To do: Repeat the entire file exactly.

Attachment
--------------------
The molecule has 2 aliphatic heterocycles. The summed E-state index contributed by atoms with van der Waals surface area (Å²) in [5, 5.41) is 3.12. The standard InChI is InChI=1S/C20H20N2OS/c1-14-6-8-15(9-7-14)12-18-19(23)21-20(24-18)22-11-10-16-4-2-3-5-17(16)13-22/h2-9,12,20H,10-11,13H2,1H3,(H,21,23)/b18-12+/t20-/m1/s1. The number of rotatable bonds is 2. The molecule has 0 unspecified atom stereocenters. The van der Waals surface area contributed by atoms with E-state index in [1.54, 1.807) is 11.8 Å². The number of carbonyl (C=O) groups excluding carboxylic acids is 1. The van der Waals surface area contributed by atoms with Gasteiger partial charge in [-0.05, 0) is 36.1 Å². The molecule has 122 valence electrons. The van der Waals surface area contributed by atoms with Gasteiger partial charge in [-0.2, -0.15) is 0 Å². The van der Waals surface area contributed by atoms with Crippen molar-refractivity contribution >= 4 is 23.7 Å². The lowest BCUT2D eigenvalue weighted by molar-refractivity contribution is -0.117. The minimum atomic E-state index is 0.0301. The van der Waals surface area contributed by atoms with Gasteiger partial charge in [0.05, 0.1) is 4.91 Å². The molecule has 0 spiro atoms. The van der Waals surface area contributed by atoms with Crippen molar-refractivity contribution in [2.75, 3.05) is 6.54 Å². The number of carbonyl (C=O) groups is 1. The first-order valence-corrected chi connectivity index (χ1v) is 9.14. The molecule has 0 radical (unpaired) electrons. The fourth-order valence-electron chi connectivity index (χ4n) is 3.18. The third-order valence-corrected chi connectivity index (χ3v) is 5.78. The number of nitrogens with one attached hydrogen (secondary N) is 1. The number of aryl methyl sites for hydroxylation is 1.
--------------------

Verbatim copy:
The molecule has 2 aliphatic heterocycles. The summed E-state index contributed by atoms with van der Waals surface area (Å²) in [5, 5.41) is 3.12. The standard InChI is InChI=1S/C20H20N2OS/c1-14-6-8-15(9-7-14)12-18-19(23)21-20(24-18)22-11-10-16-4-2-3-5-17(16)13-22/h2-9,12,20H,10-11,13H2,1H3,(H,21,23)/b18-12+/t20-/m1/s1. The number of rotatable bonds is 2. The molecule has 0 unspecified atom stereocenters. The van der Waals surface area contributed by atoms with E-state index in [1.54, 1.807) is 11.8 Å². The number of carbonyl (C=O) groups excluding carboxylic acids is 1. The van der Waals surface area contributed by atoms with Gasteiger partial charge in [-0.05, 0) is 36.1 Å². The molecule has 122 valence electrons. The van der Waals surface area contributed by atoms with Gasteiger partial charge in [-0.2, -0.15) is 0 Å². The van der Waals surface area contributed by atoms with Crippen molar-refractivity contribution >= 4 is 23.7 Å². The lowest BCUT2D eigenvalue weighted by molar-refractivity contribution is -0.117. The minimum atomic E-state index is 0.0301. The van der Waals surface area contributed by atoms with Gasteiger partial charge in [0.05, 0.1) is 4.91 Å². The molecule has 0 spiro atoms. The van der Waals surface area contributed by atoms with Crippen molar-refractivity contribution in [2.75, 3.05) is 6.54 Å². The number of carbonyl (C=O) groups is 1. The first-order valence-corrected chi connectivity index (χ1v) is 9.14. The molecule has 0 radical (unpaired) electrons. The fourth-order valence-electron chi connectivity index (χ4n) is 3.18. The third-order valence-corrected chi connectivity index (χ3v) is 5.78. The number of nitrogens with one attached hydrogen (secondary N) is 1. The number of aryl methyl sites for hydroxylation is 1.